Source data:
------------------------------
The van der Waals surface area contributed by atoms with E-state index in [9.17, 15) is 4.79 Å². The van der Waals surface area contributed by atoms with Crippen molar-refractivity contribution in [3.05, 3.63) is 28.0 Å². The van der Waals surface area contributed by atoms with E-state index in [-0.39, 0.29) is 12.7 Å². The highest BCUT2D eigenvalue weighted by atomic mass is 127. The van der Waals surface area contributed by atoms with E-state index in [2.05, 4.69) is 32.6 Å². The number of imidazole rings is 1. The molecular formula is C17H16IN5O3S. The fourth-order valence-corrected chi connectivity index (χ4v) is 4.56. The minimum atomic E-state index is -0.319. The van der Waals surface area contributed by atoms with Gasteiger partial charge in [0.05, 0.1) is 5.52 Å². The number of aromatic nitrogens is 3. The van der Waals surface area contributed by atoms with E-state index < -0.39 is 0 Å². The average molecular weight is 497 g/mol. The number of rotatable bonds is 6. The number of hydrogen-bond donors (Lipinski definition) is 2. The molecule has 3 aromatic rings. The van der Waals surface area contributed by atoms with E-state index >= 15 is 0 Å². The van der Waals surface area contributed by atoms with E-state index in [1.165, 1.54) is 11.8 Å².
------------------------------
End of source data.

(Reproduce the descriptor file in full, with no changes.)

The van der Waals surface area contributed by atoms with E-state index in [9.17, 15) is 4.79 Å². The van der Waals surface area contributed by atoms with Crippen molar-refractivity contribution in [3.05, 3.63) is 28.0 Å². The van der Waals surface area contributed by atoms with E-state index in [-0.39, 0.29) is 12.7 Å². The highest BCUT2D eigenvalue weighted by atomic mass is 127. The van der Waals surface area contributed by atoms with E-state index in [2.05, 4.69) is 32.6 Å². The number of imidazole rings is 1. The molecular formula is C17H16IN5O3S. The fourth-order valence-corrected chi connectivity index (χ4v) is 4.56. The minimum atomic E-state index is -0.319. The van der Waals surface area contributed by atoms with Gasteiger partial charge in [0.05, 0.1) is 5.52 Å². The number of aromatic nitrogens is 3. The van der Waals surface area contributed by atoms with E-state index < -0.39 is 0 Å². The average molecular weight is 497 g/mol. The number of rotatable bonds is 6. The number of hydrogen-bond donors (Lipinski definition) is 2. The molecule has 3 aromatic rings. The van der Waals surface area contributed by atoms with E-state index >= 15 is 0 Å². The van der Waals surface area contributed by atoms with E-state index in [1.165, 1.54) is 11.8 Å².